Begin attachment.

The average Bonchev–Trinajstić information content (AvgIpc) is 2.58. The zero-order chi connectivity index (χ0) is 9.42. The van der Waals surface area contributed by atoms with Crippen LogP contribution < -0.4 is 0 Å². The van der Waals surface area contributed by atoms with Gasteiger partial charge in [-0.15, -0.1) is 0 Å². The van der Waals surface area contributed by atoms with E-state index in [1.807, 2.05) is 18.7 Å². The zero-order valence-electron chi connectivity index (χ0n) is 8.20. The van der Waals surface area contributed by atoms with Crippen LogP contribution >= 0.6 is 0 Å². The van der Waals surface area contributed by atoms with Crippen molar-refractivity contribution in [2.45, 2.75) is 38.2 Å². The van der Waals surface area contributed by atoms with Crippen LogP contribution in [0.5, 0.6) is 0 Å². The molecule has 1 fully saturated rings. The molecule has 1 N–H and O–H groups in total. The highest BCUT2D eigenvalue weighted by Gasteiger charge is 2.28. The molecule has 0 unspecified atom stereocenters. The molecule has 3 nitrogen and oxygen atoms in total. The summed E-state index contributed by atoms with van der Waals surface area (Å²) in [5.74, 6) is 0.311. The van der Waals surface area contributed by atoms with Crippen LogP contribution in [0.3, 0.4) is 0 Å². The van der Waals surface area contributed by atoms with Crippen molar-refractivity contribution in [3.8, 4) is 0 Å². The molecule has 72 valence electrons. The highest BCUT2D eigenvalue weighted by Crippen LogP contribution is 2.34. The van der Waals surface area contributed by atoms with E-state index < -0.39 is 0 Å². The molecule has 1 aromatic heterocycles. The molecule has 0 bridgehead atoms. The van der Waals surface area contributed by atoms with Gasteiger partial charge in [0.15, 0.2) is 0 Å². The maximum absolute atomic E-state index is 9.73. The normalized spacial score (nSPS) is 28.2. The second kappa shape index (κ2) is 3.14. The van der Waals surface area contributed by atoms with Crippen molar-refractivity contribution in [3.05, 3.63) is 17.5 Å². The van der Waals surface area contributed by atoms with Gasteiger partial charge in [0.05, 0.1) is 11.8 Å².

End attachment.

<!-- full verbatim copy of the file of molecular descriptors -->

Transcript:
The average Bonchev–Trinajstić information content (AvgIpc) is 2.58. The zero-order chi connectivity index (χ0) is 9.42. The van der Waals surface area contributed by atoms with Crippen LogP contribution < -0.4 is 0 Å². The van der Waals surface area contributed by atoms with Gasteiger partial charge in [-0.15, -0.1) is 0 Å². The van der Waals surface area contributed by atoms with E-state index in [1.807, 2.05) is 18.7 Å². The zero-order valence-electron chi connectivity index (χ0n) is 8.20. The van der Waals surface area contributed by atoms with Crippen LogP contribution >= 0.6 is 0 Å². The van der Waals surface area contributed by atoms with Crippen molar-refractivity contribution in [2.45, 2.75) is 38.2 Å². The van der Waals surface area contributed by atoms with Crippen LogP contribution in [0.5, 0.6) is 0 Å². The molecule has 1 fully saturated rings. The molecule has 1 N–H and O–H groups in total. The highest BCUT2D eigenvalue weighted by Gasteiger charge is 2.28. The molecule has 0 unspecified atom stereocenters. The molecule has 3 nitrogen and oxygen atoms in total. The summed E-state index contributed by atoms with van der Waals surface area (Å²) in [5.74, 6) is 0.311. The van der Waals surface area contributed by atoms with Crippen LogP contribution in [0.3, 0.4) is 0 Å². The van der Waals surface area contributed by atoms with Crippen molar-refractivity contribution in [3.8, 4) is 0 Å². The molecule has 72 valence electrons. The highest BCUT2D eigenvalue weighted by Crippen LogP contribution is 2.34. The van der Waals surface area contributed by atoms with E-state index < -0.39 is 0 Å². The molecule has 1 aromatic heterocycles. The molecule has 0 bridgehead atoms. The van der Waals surface area contributed by atoms with Gasteiger partial charge in [0.15, 0.2) is 0 Å². The maximum absolute atomic E-state index is 9.73. The normalized spacial score (nSPS) is 28.2. The second kappa shape index (κ2) is 3.14. The van der Waals surface area contributed by atoms with Crippen molar-refractivity contribution in [3.05, 3.63) is 17.5 Å². The van der Waals surface area contributed by atoms with Gasteiger partial charge in [0.05, 0.1) is 11.8 Å².